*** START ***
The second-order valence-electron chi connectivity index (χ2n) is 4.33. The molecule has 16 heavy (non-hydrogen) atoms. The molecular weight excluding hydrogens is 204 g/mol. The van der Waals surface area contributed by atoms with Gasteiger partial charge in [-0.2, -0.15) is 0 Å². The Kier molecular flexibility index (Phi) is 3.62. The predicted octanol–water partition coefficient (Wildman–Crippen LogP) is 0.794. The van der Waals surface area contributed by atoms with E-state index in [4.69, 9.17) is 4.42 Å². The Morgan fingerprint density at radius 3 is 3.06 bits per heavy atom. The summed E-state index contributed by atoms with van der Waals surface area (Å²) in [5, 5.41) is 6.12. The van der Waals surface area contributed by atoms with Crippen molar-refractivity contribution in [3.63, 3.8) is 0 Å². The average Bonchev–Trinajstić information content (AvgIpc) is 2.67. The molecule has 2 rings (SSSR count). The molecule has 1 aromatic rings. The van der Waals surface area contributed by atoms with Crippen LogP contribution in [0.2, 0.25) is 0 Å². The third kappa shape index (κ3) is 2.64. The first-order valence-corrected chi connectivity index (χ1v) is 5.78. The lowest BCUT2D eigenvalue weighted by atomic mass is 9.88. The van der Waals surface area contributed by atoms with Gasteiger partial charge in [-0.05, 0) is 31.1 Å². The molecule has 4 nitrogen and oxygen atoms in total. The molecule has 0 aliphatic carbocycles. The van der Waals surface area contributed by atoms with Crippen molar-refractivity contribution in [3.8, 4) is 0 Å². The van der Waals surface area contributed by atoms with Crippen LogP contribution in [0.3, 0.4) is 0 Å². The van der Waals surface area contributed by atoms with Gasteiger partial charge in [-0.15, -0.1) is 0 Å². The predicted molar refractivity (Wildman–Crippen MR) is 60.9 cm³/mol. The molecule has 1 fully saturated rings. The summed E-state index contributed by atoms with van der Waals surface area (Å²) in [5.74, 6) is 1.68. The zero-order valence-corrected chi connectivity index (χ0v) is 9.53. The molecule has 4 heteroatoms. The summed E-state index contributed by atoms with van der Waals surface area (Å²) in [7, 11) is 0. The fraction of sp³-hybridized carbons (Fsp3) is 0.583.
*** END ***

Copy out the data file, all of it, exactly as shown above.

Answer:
The second-order valence-electron chi connectivity index (χ2n) is 4.33. The molecule has 16 heavy (non-hydrogen) atoms. The molecular weight excluding hydrogens is 204 g/mol. The van der Waals surface area contributed by atoms with Gasteiger partial charge in [-0.2, -0.15) is 0 Å². The Kier molecular flexibility index (Phi) is 3.62. The predicted octanol–water partition coefficient (Wildman–Crippen LogP) is 0.794. The van der Waals surface area contributed by atoms with E-state index in [4.69, 9.17) is 4.42 Å². The Morgan fingerprint density at radius 3 is 3.06 bits per heavy atom. The summed E-state index contributed by atoms with van der Waals surface area (Å²) in [5, 5.41) is 6.12. The van der Waals surface area contributed by atoms with Crippen molar-refractivity contribution in [3.63, 3.8) is 0 Å². The average Bonchev–Trinajstić information content (AvgIpc) is 2.67. The molecule has 2 rings (SSSR count). The molecule has 1 aromatic rings. The van der Waals surface area contributed by atoms with Crippen LogP contribution in [0.2, 0.25) is 0 Å². The third kappa shape index (κ3) is 2.64. The first-order valence-corrected chi connectivity index (χ1v) is 5.78. The lowest BCUT2D eigenvalue weighted by atomic mass is 9.88. The van der Waals surface area contributed by atoms with Gasteiger partial charge in [-0.05, 0) is 31.1 Å². The molecule has 4 nitrogen and oxygen atoms in total. The molecule has 0 aliphatic carbocycles. The van der Waals surface area contributed by atoms with Crippen molar-refractivity contribution in [3.8, 4) is 0 Å². The van der Waals surface area contributed by atoms with Crippen LogP contribution in [0.3, 0.4) is 0 Å². The van der Waals surface area contributed by atoms with Gasteiger partial charge in [-0.15, -0.1) is 0 Å². The predicted molar refractivity (Wildman–Crippen MR) is 60.9 cm³/mol. The molecule has 1 fully saturated rings. The summed E-state index contributed by atoms with van der Waals surface area (Å²) in [5.74, 6) is 1.68. The zero-order valence-corrected chi connectivity index (χ0v) is 9.53. The molecule has 4 heteroatoms. The summed E-state index contributed by atoms with van der Waals surface area (Å²) in [7, 11) is 0. The fraction of sp³-hybridized carbons (Fsp3) is 0.583.